Ramaphosa’s Covid-19 stimulus: Income relief is not ‘the awful indignity of charitable handouts’

Ramaphosa’s Covid-19 stimulus: Income relief is not ‘the awful indignity of charitable handouts’

Thomas Robert Malthus, writing in 1798 on the English Poor Laws, wrote: ‘… dependent poverty ought to be held disgraceful. Such a stimulus seems to be absolutely necessary to promote the happiness of the great mass of mankind.’

Much will be said in coming days about the historic announcement by President Cyril Ramaphosa on 21 April 2020 of the expansion of income to people living in poverty in South Africa. This decision, taken by the Cabinet the day before, should be hailed as a historic turning point in South Africa’s history, framed as it is by the fundamental chaos and fear that Covid-19 has brought to South Africa and the world.

Before the onslaught of Covid-19, South Africa was an extremely skewed society. Relief about the ending of the civil and political oppression of apartheid in 1994 allowed us as a society for many years to ignore the pre-existing but pervasive tracks of poverty and inequality that characterised South Africa. However, hopes and ideals of an equalising social mobility and improvement in the living standards of all South Africans were shaped by the rise of global neo-liberal conservatism giving supremacy to the markets and invisible hands.

The final Constitution guaranteed fundamental rights of dignity and equality before the law. Justiciable socio-economic rights were enshrined to guarantee this equalisation of society.

Sadly, rather than seeing progress on this front, since 2011, poverty levels have risen, and an increasing number of people, households and communities have sunk deeper into poverty. According to the last Poverty Trends report of Stats SA (2017), one in four South Africans lived below the Food Poverty Line (which had a value of R561 per person per month [pppm] in 2019), and one in two (55.5%) of South Africans fell below the Upper Bound Poverty Line (R1,227 pppm).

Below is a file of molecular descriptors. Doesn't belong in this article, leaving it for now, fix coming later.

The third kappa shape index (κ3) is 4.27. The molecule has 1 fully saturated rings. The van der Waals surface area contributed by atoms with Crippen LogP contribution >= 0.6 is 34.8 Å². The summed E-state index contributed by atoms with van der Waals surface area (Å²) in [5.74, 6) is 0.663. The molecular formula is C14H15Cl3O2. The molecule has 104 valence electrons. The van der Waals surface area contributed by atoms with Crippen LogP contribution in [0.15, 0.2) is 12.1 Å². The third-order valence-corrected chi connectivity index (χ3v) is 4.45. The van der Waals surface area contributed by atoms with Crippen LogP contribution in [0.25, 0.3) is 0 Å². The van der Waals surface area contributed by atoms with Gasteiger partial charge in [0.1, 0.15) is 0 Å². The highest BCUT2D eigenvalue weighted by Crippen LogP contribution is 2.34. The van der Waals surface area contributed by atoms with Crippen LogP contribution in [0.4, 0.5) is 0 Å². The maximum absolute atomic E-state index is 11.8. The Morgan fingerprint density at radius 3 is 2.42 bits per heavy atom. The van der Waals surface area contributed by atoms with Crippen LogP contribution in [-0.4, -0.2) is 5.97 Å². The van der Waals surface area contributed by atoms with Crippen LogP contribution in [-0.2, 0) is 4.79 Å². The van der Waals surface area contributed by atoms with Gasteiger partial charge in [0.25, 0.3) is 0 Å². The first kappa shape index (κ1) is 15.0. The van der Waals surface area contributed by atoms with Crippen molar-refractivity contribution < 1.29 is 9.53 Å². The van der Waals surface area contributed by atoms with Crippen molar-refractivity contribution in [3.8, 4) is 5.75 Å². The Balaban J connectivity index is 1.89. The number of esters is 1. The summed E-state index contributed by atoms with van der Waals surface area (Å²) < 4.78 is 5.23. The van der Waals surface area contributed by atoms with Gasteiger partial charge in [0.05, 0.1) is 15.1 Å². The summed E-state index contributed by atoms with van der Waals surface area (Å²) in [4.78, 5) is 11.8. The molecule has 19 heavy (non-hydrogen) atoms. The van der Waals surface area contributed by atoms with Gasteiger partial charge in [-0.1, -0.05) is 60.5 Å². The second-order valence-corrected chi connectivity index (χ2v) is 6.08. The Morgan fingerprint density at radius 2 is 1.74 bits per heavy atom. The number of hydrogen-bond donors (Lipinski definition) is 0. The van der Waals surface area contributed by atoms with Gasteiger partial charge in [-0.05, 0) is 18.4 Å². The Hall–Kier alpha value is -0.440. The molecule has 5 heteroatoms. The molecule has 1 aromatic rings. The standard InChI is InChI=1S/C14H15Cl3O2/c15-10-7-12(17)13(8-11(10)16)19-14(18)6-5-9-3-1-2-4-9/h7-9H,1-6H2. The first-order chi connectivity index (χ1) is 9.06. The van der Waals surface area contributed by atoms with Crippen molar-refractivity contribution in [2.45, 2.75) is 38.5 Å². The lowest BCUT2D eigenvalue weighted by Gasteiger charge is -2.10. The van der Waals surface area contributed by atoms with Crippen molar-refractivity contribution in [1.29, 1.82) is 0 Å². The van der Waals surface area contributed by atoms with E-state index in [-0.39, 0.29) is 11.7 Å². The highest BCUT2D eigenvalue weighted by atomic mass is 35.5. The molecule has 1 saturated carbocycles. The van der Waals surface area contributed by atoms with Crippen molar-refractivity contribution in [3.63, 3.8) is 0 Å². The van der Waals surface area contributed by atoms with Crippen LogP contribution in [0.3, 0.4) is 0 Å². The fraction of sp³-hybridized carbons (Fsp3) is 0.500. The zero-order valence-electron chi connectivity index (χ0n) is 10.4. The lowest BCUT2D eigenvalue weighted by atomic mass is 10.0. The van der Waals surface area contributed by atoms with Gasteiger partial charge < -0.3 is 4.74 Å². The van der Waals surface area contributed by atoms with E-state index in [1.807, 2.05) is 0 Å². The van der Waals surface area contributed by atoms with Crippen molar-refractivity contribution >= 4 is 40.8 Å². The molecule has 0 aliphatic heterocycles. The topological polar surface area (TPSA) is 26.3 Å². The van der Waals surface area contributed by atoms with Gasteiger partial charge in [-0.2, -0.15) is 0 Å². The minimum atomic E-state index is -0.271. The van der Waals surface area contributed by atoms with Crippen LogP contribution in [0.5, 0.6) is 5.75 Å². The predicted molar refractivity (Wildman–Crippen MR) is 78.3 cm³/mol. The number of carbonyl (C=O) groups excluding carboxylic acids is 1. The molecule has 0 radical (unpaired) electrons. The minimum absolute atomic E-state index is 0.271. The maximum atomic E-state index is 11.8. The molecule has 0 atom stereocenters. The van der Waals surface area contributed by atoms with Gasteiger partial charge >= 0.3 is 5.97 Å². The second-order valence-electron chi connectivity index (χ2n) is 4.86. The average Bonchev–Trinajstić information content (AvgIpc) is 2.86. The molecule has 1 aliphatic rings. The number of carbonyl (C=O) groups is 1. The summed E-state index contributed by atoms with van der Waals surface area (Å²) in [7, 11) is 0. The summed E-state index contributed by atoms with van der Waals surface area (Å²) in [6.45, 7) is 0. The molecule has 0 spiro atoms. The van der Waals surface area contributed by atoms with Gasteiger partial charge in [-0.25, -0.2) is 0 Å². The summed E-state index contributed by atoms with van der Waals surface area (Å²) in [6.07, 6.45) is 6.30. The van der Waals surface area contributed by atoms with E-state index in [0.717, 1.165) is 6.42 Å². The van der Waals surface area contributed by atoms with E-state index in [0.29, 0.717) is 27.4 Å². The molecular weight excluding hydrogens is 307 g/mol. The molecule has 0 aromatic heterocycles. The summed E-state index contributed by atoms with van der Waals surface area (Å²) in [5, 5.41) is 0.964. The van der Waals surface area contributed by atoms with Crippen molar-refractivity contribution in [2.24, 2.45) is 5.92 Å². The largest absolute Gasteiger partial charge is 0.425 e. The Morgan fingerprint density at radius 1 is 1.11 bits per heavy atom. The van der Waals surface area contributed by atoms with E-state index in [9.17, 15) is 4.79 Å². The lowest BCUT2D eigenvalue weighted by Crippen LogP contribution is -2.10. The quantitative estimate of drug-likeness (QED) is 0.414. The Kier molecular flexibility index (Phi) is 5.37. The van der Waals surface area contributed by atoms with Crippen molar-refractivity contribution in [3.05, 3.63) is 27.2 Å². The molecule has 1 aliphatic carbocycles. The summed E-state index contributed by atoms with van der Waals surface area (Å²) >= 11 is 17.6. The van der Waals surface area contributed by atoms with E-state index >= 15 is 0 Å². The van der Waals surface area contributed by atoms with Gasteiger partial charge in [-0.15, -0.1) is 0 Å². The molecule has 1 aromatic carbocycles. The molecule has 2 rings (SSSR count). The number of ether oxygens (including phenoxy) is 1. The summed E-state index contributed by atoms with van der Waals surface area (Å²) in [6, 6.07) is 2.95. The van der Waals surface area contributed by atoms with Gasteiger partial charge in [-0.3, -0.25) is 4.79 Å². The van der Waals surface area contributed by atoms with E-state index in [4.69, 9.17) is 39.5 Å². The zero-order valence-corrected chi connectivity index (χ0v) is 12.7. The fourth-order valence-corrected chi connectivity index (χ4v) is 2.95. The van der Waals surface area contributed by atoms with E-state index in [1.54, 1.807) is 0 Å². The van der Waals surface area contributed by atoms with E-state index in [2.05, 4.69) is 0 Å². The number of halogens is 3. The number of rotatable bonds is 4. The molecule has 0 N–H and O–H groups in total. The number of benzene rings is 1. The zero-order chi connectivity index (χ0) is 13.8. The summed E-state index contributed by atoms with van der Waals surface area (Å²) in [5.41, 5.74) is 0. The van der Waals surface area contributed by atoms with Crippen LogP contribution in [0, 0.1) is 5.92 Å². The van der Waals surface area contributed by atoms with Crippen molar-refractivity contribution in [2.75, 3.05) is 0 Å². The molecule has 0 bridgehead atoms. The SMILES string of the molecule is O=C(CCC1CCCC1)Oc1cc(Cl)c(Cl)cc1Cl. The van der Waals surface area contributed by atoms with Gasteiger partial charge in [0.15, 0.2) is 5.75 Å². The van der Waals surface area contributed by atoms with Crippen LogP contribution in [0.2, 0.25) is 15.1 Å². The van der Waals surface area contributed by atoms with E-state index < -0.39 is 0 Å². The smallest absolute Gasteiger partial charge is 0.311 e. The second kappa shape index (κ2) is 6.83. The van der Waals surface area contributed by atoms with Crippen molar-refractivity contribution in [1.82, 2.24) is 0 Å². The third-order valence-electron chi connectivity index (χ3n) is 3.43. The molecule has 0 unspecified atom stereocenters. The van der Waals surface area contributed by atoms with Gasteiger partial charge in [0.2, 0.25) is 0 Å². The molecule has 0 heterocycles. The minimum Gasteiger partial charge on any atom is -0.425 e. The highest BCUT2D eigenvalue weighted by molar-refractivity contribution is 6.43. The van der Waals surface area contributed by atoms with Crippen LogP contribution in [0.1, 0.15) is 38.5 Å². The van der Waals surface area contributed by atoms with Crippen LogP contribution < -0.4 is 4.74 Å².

Poverty should certainly not be reduced only to income, but South Africa is a peculiarly cash-based society. The dispossession (theft) of land from millions of people through the 1913 Natives Land Act and subsequent amendments, together with the pernicious taxes imposed by colonial ruler Britain, forced more and more people to depend on cash for their survival. Racial restrictions on labour and business rights forced generations of black people into unskilled, menial jobs and a dependency on the substandard wages under apartheid.

Accumulation of surplus was an impossibility for the majority of South Africans, and this is a critical contributor to the massive wealth as well as income inequalities in South Africa.

The state has attempted through the progressive expansion of social services – the social wage – to address broader aspects of wellbeing, including healthcare, education and social services. The challenges that exist in the levels and standards of enjoyment of these are visible through the high frequency of public demonstrations against poor delivery. The miserable outcome of the dependency that Malthus wrote of in a different country in a very different time is a constant that we continue to witness today.